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What Makes Kids Do Well in School?

Helping Your Kids Test their Best

What Happened at School Today by Dr. Judi Craig

Enjoy Your Middle-Schooler

adapted from What Happened at School Today by Dr. Judi Craig

For many parents—as well as children-- the homework issue is a real source of stress. As Dr. Judi Craig comments in her book What Happened at School Today (Hearst Books), parents and children alike find themselves “hassled, upset, worried, defeated, or downright angry because of it.” And given the current efforts to raise school standards nationwide, we can all accept our kids to be doing even more homework in the future.

For most parents the big questions are: Is homework getting done properly? and How much should I help?

A lot depends on the age of your child. Children in Kindergarten through third grade need a parent to be “around” and to step in if necessary. While some kids like to work alone, others prefer the “quiet presence” of someone else.

Young children especially seem to want help with homework and at the same time they want to do it themselves. When you respond to requests for help, kids may lash out because they feel they’re not in control of their own work. But don’t get upset when they resist your suggestions or criticisms.

Older children may not want parents around, but they may need your help in organizing their assignments and breaking work down into manageable tasks.
Research has shown that children who do the best in school have parents who show interest in their kids’ work. But when you constantly hover or take over assignments, kids start to feel as if whatever they do isn’t good enough. We need to find the balance between providing help and making children work entirely on their own.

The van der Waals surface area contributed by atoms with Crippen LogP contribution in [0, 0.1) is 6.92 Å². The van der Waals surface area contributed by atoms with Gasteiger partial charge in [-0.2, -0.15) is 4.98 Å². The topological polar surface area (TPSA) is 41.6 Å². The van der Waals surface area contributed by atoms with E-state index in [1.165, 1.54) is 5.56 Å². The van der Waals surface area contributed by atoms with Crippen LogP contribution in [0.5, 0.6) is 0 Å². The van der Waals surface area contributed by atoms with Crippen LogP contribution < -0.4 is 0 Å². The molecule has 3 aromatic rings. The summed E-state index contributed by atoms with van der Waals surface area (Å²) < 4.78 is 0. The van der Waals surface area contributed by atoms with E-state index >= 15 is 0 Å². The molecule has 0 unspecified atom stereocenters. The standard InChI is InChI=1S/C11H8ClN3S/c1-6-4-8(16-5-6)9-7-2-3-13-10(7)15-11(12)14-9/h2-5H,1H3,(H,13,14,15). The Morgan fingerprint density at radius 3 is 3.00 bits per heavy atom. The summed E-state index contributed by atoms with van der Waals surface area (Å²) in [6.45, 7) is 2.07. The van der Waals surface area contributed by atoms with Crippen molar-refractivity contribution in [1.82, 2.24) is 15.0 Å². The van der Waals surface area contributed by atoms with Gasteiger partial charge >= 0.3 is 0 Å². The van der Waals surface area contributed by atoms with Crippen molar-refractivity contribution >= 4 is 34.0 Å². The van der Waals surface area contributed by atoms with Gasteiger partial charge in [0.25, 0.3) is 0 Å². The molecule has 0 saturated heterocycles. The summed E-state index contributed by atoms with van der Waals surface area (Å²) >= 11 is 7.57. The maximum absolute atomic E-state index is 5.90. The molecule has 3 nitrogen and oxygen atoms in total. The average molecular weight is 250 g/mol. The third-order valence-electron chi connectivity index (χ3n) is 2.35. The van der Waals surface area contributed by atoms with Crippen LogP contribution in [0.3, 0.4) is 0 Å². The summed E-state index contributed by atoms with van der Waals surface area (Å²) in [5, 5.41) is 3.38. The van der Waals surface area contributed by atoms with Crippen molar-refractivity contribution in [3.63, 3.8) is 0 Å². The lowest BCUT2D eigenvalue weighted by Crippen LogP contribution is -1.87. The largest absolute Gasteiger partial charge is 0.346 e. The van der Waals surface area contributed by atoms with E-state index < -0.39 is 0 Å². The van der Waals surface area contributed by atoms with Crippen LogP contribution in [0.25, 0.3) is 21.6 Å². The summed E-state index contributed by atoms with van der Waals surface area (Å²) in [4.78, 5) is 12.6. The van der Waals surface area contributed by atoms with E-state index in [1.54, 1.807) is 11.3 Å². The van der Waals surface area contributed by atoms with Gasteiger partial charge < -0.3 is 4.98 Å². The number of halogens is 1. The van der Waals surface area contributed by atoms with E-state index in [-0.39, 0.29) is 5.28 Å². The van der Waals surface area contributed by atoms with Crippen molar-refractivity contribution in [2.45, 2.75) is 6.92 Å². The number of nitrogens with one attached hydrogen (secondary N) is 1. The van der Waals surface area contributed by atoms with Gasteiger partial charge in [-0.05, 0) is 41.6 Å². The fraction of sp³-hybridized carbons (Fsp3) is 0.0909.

Here are some suggestions.

  • When children ask for help, remind yourself that the purpose of homework is to help them develop good study habits, marshal resources and feel competent that they can work on their own. Parents’ help should promote confidence rather than make kids feel less good about themselves.
  • Think of yourself as a homework coach. Help children interpret instructions and get off on the right track. Then back off and let them do the assignment themselves. Encourage kids to discover answers on their own. Ask your child: “What do you think you should do next?”
  • Look over an assignment if you are asked. Point out items that are wrong, but let the child decide whether to correct them. Says Dr. Craig: “This policy makes it clear that homework is your child’s responsibility and is less likely to create power struggles…than if you demand that he redo the incorrect work.”
  • If kids lose or forget homework assignments, they may need help getting organized. If they constantly say they have no homework, find out from the teacher or other parents if this is true. If it is not, ask yourself: Does she feel unable to do the work? Is he rebelling for another reason?
  • Try to resist the last minute bailout. The major science project that is due tomorrow, but not yet started. Sometimes it is better to experience the consequences of not completing an assignment. But if you step in, be aware that while your child may get a better grade, he or she is not learning to take responsibility. Afterwards, talk about planning skills and ask: How can you avoid this problem next time?
  • Don’t feel like you have to know everything. As Jane M. Healy, Ph.D. says: “Admitting your confusion…may be the best teaching you can do. Even if you don’t get the answer, you are working together to solve a problem and that is the basis for the most lasting learning.”

adapted from Work & Family Life newsletter, edited by Susan Ginsberg)

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